On a plaque on the wall is an homage to Milan: “The city that inspired our dreams. Every coffee that we have ever served brought us here.” It refers to a 1983 visit by Howard D. Schultz, Starbucks’ chairman emeritus, who has repeatedly cited Milanese bars as the inspiration for the coffeehouse chain that began in Seattle and now has more than 27,000 sites worldwide.
In September 2018, Starbucks opened its first coffeehouse in Milan—in an elegant converted post office in the heart of the city—not far from the Duomo on one side and the Sforza Castle on the other. This is no ordinary Starbucks, but a Reserve Roastery with an in-house coffee roastery, a 30-foot-long Tuscan marble bar, various coffee stations, and more than 115 beverages (plus a map to guide customers around the store). This is the company’s third Reserve Roastery, after locations in Seattle and Shanghai, apparently designed to make a splash in the country of coffee and the design capital of Italy.
Does Italy need Starbucks and will it survive? Opening day saw people waiting for at least an hour in a line that snaked around the building. This was a novelty, an event that many fashion-conscious Italians welcomed, along with the venti cups—a status symbol for young people who boast them while walking around town. But will they welcome American fare like pumpkin spice latte with maple pecan sauce?
Drinking coffee is a matter of habit. For many Italians who spurn the acqua sporca (dirty water) of American coffee and love their caffeine fixes at neighborhood bars, things won’t change. Moreover, many Italians in America still cling to their Lavazza and find the coffee of Starbucks “burned and over roasted.” And Starbucks isn’t cheap: an espresso at the Milanese location costs 1.8 euro compared to 1 euro at a typical neighborhood café. The cappuccino at 4.5 euro is three times the going rate locally.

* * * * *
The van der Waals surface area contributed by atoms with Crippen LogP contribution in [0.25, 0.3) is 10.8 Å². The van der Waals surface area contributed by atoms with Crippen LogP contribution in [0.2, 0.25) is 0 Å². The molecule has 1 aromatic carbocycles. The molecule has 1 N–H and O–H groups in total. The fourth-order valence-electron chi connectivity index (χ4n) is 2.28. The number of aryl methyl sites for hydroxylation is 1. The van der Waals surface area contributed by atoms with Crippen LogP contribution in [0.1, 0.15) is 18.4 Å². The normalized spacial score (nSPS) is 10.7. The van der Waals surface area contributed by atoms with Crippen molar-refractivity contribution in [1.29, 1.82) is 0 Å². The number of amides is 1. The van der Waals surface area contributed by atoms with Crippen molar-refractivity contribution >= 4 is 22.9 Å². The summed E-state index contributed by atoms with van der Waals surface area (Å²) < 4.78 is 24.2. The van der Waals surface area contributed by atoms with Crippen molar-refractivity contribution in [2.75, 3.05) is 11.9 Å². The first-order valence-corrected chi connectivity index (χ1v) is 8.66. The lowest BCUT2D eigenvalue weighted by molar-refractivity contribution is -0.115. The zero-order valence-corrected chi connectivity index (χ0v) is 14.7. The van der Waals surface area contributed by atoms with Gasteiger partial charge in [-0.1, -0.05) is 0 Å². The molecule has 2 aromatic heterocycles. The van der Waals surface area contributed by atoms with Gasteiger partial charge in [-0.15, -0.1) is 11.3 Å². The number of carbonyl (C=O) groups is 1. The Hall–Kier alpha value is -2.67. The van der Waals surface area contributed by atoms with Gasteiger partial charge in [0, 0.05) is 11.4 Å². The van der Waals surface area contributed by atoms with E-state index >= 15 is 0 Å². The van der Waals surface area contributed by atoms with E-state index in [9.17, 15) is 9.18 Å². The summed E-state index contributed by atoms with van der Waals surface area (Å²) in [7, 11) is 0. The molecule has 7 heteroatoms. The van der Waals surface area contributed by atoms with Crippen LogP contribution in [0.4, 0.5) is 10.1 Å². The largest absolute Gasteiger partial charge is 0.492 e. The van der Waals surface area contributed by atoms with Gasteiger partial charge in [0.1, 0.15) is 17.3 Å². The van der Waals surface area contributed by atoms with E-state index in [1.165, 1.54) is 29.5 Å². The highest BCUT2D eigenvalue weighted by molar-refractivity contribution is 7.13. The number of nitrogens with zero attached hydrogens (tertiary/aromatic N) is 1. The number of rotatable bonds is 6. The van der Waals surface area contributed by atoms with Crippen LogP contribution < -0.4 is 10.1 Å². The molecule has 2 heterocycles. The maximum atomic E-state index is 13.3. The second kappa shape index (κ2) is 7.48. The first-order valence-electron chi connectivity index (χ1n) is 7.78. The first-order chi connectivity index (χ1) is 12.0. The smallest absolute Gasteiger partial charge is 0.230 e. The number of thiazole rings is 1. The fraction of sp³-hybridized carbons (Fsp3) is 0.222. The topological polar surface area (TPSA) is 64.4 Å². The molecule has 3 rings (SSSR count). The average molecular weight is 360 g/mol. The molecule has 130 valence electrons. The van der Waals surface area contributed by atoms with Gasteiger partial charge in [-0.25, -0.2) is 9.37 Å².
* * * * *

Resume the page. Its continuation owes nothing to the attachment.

The established bars and cafes do not seem worried by this new invader in the coffee market. They are confident in their clientele and their quality coffee and product, which includes food, a relaxed atmosphere, a social meeting place — and the comfort of habit. According to the Starbucks’ manager, the new roastery offers “an experience” that does not compete with Milanese coffeehouses, which have their own traditions and histories. Instead, it will offer amenities typical of those in the United States, including free Wi-Fi and “the possibility to come, sit, buy nothing, and hold business meetings.” Customers can also come and knock back an espresso standing at the bar, the usual Italian approach.
Starbucks plans to open 3 regular coffeehouses in Milan by the end of the year. Is there room for everyone? Time will tell.